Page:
Saudi corporate entities set sights on sun and solar power

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Facing rising energy consumption, the Kingdom of Saudi Arabia is getting serious about wind and solar power to offset domestic oil use. Corporate entities – reading the political tea leaves – are beginning to see solar power specifically as an actionable hedge against projected rises in energy costs.

A most telling recent announcement hit on October 18, 2017, when news broke that the The Saudi Public investment fund (PIF) has established the new energy services company – ‘Super ESCO.’ This new energy services company has been funded a healthy $507M, and is intended to work with the Ministry of Energy, Industry, and Mineral Resources; Ministry of Finance; and the Saudi Energy Efficiency Centre. The goal is to reduce government spending on the energy sector by 2030, as laid out by the Saudi Vision 2030 plan announced last year in April.

A fund of $500M for public entities from the family has given many private corporations the feel that it’s time for them to up their energy efficiency work as well. While nothing official has been said regarding future energy prices within the Kingdom, it seems to be a sentiment that the state will reduce the subsidy given to the general public via allowing a move toward market pricing for oil and electricity.

With the government itself investing in large scale solar power, and since solar power is easy to deploy on top of structures, covering parking or open land, commercial solar power is now growing. The 25 year fixed price of solar power gives predictability to business ledgers. Recent net metering legislation has given many private business people the structural support from the government they need to see to trust that long term political sentiment is there.

The private market for solar power is expected to be up 200-400MW of capacity per year, worth between $300-600MUSD per year. The government has a set a goal of 9,500MW of solar power installed by 2030. A recent 300MW project set global records for cheapest electricity when the tender got a bid of 1.79¢/kWh for 20 years.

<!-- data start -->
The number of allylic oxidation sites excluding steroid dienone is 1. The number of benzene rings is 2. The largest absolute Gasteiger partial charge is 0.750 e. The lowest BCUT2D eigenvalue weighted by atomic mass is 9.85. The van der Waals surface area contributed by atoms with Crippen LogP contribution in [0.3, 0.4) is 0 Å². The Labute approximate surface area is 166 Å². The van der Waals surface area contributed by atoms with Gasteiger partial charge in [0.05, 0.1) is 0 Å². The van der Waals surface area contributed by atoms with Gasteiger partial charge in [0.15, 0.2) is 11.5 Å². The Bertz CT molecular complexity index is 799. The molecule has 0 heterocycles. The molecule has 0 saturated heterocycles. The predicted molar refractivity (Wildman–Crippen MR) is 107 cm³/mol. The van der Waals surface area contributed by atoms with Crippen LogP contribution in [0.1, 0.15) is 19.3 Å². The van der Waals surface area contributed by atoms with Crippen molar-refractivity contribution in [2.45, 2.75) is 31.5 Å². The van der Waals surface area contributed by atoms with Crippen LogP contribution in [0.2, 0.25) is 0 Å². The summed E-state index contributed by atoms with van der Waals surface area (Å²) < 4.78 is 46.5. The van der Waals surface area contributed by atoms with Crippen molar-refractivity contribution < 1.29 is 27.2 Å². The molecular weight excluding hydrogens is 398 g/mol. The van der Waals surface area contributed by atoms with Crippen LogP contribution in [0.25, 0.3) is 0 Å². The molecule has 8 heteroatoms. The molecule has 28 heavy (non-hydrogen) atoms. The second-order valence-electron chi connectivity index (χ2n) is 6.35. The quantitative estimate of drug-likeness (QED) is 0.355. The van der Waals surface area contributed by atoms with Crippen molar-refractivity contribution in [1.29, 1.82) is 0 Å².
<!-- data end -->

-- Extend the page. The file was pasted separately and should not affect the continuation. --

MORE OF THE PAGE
The technical purpose of an ESCO is to discover the opportunities within a business entity to save money on energy – whether it be via lighting, insulation, HVAC, solar power, etc – and then offer up a loan with payments based upon savings. A healthy corporate credit score will mean cash flow positive on day one from savings on energy investments.

As of now Saudi Arabia burns 1/4 of their oil production desalinating water. The state is investing in large solar power desalination plants, along with further research. With the population young and consumption per capita increasing, the Saudi government knows something must be done.

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John Weaver
John Fitzgerald Weaver has worked in the Finance and Solar fields since 2005. He is currently employed by Beaumont Solar Co. with a focus on Commercial and Utility Development. John is a hands on salesman, with a strong engineering background who got into solar power because he felt a lack of inspiration in banking:

“Solar power aligned with many needs – my interests (technology), my morals (I think solar is important on multiple species wide levels), my need for growth (there is a lot to learn in this growing industry), and my desire to be part of something important (energy is one of the most important and fundamental – if not the fundamental – of human needs). I chose the Solar Life”

If you have a solar project in mind, you can reach John at 508-990-1757 extension 209

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